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Philippine university set to open martial law museum

The museum is dedicated to the memory of victims of the dictatorial regime of Ferdinand Marcos Sr. in the 1970s

A former political prisoner looks at a Wall of Remembrance in Quezon City, suburban Manila, with the names of victims from the martial law era during the dictatorship of Ferdinand Marcos Sr. in the 1970s

A former political prisoner looks at a Wall of Remembrance in Quezon City, suburban Manila, with the names of victims from the martial law era during the dictatorship of Ferdinand Marcos Sr. in the 1970s. (Photo: AFP)

Published: May 31, 2022 09:54 AM GMT

Updated: May 31, 2022 10:03 AM GMT

The University of the Philippines is to open the Freedom Memorial Museum remembering the horrors of the brutal dictatorship of Ferdinand Marcos Sr. 

The first-ever state-sponsored museum set up by the nation’s premier university will be spread over 1.4 hectares of land beside its College of Fine Arts inside the Diliman campus. It will open in September.

The flagship project of the Human Rights Violations Victims’ Memorial Commission will house a roll call or list of names of the victims of the Marcos Sr. regime, the university's website said.

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“It will also house relevant memorabilia, artifacts, educational materials and audiovisual content which will be open to the public,” it added.

Carmelo Victor Crisanto, executive director of the memorial commission, said the museum building followed the “brutalist” architecture design using raw materials and unfinished concrete in bold, geometric forms to depict the oppression, violence and deaths along with the revolution that ousted the dictator in 1986.

“This is our contribution to the international community of human rights museums. We will put everything, every detail based on facts, no propaganda. We will put in the museum nothing but the truth,” Crisanto said.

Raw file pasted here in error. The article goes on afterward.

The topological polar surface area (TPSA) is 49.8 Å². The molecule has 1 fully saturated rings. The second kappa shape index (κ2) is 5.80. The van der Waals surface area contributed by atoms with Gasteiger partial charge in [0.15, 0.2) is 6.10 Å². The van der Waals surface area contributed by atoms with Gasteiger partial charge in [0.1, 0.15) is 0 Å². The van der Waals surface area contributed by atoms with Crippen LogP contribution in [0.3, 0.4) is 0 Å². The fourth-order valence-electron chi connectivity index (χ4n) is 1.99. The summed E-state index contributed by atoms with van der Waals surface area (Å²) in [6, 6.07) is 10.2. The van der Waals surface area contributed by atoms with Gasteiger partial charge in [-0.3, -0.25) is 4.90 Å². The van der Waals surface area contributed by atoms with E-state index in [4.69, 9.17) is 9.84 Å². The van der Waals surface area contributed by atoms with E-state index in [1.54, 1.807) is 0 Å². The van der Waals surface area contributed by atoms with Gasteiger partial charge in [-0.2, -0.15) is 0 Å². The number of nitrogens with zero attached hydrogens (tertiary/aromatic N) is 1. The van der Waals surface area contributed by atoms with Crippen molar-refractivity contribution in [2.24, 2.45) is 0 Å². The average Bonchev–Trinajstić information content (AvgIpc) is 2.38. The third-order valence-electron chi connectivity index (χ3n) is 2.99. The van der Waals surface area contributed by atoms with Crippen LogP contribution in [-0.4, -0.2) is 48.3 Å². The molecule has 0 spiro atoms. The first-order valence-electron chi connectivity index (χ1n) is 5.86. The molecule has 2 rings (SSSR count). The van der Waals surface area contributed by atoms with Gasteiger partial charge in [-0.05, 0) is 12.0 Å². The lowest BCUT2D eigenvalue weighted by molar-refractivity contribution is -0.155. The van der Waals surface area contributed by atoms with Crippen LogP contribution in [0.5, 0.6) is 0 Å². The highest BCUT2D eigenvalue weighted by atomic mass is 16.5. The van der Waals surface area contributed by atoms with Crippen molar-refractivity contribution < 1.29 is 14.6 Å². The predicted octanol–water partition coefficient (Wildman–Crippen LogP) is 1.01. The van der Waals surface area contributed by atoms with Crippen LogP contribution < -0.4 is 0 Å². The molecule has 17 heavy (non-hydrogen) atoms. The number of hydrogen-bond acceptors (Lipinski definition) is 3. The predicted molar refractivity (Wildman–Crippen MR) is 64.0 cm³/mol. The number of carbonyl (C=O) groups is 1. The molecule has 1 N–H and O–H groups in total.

“Nothing can stop the truth. Jesus has the authority to forgive sins and bring life. He also has the power to commission his disciples and us today, to be agents of truth to dispel lies and disinformation"

Human rights activist and staunch Marcos critic Father Flavie Villanueva lauded the university for the museum, which he said would help combat fake news hailing the Marcos family.

“Nothing can stop the truth. Jesus has the authority to forgive sins and bring life. He also has the power to commission his disciples and us today, to be agents of truth to dispel lies and disinformation,” Father Villanueva told UCA News.

Father Villanueva also hit out at President-elect Ferdinand “Bongbong” Marcos Jr., saying history will never forget the human rights violations his father committed against the people.

“History never forgets. It may repeat itself to teach its citizens about ignorance, empowerment and authentic leadership. But history should never be forgotten. You can never run away from who you are,” Father Villanueva told Marcos Jr. on Facebook.

The martial law years under Marcos Sr. are regarded as the darkest period in Philippine history.

Over 3,200 people were killed and about 70,000 were imprisoned during that time, according to Amnesty International.

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1 Comments on this Story
JULIAN E. ABUSO
So pleased with this development on UP Diliman campus. This reminds me of the value of the Holocaust Museum in New York City. Cheers to the University of the Philippines!

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